View Description Hide DescriptionWe report the determination of two dimer water potential energy surfaces via direct inversion of spectroscopic data. The first surface,rigid, employs the MCY functional form originally fitted by Clementi and coworkers from ab initio calculations, modified by adjunction of a fifth, uncharged, site to improve the dispersion component. The vibrationrotationtunneling energy levels were computed by means of the pseudospectral split Hamiltonian method that we developed previously. The fitted surface shows considerable improvement as compared to the original one: transitions among the groundstatemanifold are in error by at most and excited state band origins (up to are reproduced to within 0.5 to For the second surface,flexible, we used the same modified MCY functional form, considered now to depend on the 12 internal degrees of freedom, and augmented by the monomerpotential energy terms. The water dimer is described in its full dimensionality by collisiontype coordinates in order to access the whole configuration sampled by this floppy system. Internal motions of the monomers (stretches and bends) are explicitly considered by invoking an adiabatic separation between the slow (intermonomeric) and fast (intramonomeric) modes. This adiabatic formulation allows us to recast the calculations into an equivalent sixdimensional dynamics problem monomers) on an effectivepotential energy surface. The resulting, fitted, fully flexible dimer potential leads to a much better agreement with experiment than does the rigid version, as examplified by the standard deviation on all observed frequencies being reduced by a factor of 3. It is shown that monomer flexibility is essential in order to reproduce the experimental transitions.

Fourier moment analysis of velocitymap ion images
View Description Hide DescriptionAn alternative to inverse Abel transform and forward convolution methods is presented for extracting dynamical information from velocitymap ion images. Unlike most competing methods, that presented here does not require the probed threedimensional distribution to possess cylindrical symmetry. The new method involves analysis of the Fourier moments of images measured in different experimental geometries, and allows speed distributions, angular differential cross sections, and angular momentum alignment and orientation to be determined from raw images of the products of photodissociation and photoninitiated bimolecular reactions. The methodology is developed within the semiclassical framework of Dixon’s bipolar moment formalism [R. N. Dixon, J. Chem. Phys. 85, 1866 (1986)], although it is equally applicable to other common formulations of the product scattering distribution. To allow a comparison of the method with the Abel inversion, which requires that the velocity distribution of the probed product has an axis of cylindrical symmetry, the method is applied to newly acquired experimental images of atomic chlorine produced in the photolysis of NOCl. Extraction of product rotational alignment information is illustrated using newly acquired images of rotationally aligned NO formed by photolysis. Application of the Fourier moment methodology to studies of bimolecular reactions is also demonstrated, using simulated images for the reaction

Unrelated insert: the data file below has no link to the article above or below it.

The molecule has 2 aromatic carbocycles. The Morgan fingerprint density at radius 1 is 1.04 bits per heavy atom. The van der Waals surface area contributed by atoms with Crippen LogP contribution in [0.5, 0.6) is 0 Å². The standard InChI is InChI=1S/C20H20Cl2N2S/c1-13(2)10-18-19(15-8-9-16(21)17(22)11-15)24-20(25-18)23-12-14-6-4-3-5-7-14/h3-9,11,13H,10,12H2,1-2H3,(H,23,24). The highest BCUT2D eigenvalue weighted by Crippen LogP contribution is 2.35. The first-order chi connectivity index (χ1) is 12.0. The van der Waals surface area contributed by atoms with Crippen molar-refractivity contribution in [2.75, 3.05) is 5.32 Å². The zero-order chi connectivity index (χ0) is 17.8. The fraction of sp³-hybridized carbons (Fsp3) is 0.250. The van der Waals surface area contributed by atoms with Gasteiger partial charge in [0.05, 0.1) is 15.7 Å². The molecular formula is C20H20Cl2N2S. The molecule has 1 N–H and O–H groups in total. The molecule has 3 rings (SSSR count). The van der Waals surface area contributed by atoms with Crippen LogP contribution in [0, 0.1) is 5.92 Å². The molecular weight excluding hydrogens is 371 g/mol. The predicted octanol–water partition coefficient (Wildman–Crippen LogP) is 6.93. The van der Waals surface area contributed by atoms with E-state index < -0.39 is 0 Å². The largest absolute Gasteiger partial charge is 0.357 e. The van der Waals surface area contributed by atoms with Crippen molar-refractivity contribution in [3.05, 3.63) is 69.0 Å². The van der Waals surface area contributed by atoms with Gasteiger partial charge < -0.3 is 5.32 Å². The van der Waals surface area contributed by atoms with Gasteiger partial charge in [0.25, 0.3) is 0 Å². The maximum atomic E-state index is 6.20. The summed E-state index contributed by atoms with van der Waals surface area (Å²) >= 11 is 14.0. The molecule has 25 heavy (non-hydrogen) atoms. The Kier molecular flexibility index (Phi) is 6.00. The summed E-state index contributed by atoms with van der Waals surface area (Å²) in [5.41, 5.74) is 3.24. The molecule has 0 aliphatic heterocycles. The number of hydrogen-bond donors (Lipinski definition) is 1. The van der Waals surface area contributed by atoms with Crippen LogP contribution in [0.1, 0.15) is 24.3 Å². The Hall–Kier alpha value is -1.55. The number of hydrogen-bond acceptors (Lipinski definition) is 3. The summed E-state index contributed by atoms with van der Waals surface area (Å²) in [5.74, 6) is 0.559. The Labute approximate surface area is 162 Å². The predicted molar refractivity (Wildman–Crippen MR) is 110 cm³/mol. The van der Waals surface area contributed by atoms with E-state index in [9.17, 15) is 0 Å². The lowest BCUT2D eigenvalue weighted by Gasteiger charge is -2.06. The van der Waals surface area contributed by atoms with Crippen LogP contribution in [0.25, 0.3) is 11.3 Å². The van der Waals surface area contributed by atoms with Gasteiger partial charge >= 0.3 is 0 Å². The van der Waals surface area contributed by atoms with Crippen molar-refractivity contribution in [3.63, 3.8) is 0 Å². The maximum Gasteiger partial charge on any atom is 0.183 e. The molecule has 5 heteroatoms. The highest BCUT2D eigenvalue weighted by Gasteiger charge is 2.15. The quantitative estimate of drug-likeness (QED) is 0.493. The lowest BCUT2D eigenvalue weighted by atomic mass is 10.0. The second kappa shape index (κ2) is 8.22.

Theoretical rate constants for the reaction using variational transition state theory on analytical potential energy surfaces
View Description Hide DescriptionVariational transition state theory, within the canonical unified statistical model including multidimensional tunneling corrections, has been applied to derive thermal rate constants in the temperature range 80–2800 K for the title reaction and its deuterated counterpart in the low and highpressure limits. The analytical potential energy surfaces of Bradley and Schatz (BS) and of Yu, Muckerman, and Sears have been employed. In the lowpressure limit, the results are comparable though slightly better for the BS potential surface at the lowest temperatures. In the highpressure limit, the BS potential surface is notably closer to the experimental data, which are only available at temperatures close to and higher than 300 K. The kinetic isotope effect (KIE) at room temperature is better predicted by the BS surface, although both surfaces fail to reproduce the experimental dependence of the KIE on temperature.

Selectivity of the α and β bond fissions for bromoacetyl chloride upon excitation: A combined completeactivespace selfconsistent field and multireference configuration interaction study